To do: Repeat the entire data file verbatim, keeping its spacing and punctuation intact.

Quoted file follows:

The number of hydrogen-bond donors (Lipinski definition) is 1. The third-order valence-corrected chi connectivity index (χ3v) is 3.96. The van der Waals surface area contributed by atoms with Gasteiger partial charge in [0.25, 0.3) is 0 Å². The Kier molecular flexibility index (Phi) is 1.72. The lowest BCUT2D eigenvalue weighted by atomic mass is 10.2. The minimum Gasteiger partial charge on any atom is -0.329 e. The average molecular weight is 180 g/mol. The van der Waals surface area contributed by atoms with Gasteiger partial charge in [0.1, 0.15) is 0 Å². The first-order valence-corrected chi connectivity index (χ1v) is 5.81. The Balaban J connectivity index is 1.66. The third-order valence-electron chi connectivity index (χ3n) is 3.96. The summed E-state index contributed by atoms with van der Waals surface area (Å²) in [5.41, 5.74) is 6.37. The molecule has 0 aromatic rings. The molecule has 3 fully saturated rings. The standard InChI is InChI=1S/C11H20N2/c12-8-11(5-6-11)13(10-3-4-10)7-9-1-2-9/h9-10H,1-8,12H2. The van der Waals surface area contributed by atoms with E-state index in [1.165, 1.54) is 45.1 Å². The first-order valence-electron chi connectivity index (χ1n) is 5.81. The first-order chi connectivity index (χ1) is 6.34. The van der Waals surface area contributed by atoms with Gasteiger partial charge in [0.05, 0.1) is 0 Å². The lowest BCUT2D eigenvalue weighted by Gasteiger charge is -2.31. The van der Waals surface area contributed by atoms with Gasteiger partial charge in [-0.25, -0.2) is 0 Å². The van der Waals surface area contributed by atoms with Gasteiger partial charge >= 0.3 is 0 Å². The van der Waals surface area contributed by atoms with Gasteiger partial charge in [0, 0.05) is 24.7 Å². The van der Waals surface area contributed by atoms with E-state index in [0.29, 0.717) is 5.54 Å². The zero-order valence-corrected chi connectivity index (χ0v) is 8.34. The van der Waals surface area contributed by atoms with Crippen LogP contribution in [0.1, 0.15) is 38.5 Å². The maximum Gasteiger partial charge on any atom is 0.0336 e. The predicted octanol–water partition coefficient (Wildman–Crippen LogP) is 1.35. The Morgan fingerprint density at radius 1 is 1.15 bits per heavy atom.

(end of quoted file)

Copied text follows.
The number of hydrogen-bond donors (Lipinski definition) is 1. The third-order valence-corrected chi connectivity index (χ3v) is 3.96. The van der Waals surface area contributed by atoms with Gasteiger partial charge in [0.25, 0.3) is 0 Å². The Kier molecular flexibility index (Phi) is 1.72. The lowest BCUT2D eigenvalue weighted by atomic mass is 10.2. The minimum Gasteiger partial charge on any atom is -0.329 e. The average molecular weight is 180 g/mol. The van der Waals surface area contributed by atoms with Gasteiger partial charge in [0.1, 0.15) is 0 Å². The first-order valence-corrected chi connectivity index (χ1v) is 5.81. The Balaban J connectivity index is 1.66. The third-order valence-electron chi connectivity index (χ3n) is 3.96. The summed E-state index contributed by atoms with van der Waals surface area (Å²) in [5.41, 5.74) is 6.37. The molecule has 0 aromatic rings. The molecule has 3 fully saturated rings. The standard InChI is InChI=1S/C11H20N2/c12-8-11(5-6-11)13(10-3-4-10)7-9-1-2-9/h9-10H,1-8,12H2. The van der Waals surface area contributed by atoms with E-state index in [1.165, 1.54) is 45.1 Å². The first-order valence-electron chi connectivity index (χ1n) is 5.81. The first-order chi connectivity index (χ1) is 6.34. The van der Waals surface area contributed by atoms with Gasteiger partial charge in [0.05, 0.1) is 0 Å². The lowest BCUT2D eigenvalue weighted by Gasteiger charge is -2.31. The van der Waals surface area contributed by atoms with Gasteiger partial charge in [-0.25, -0.2) is 0 Å². The van der Waals surface area contributed by atoms with Gasteiger partial charge >= 0.3 is 0 Å². The van der Waals surface area contributed by atoms with Gasteiger partial charge in [0, 0.05) is 24.7 Å². The van der Waals surface area contributed by atoms with E-state index in [0.29, 0.717) is 5.54 Å². The zero-order valence-corrected chi connectivity index (χ0v) is 8.34. The van der Waals surface area contributed by atoms with Crippen LogP contribution in [0.1, 0.15) is 38.5 Å². The maximum Gasteiger partial charge on any atom is 0.0336 e. The predicted octanol–water partition coefficient (Wildman–Crippen LogP) is 1.35. The Morgan fingerprint density at radius 1 is 1.15 bits per heavy atom.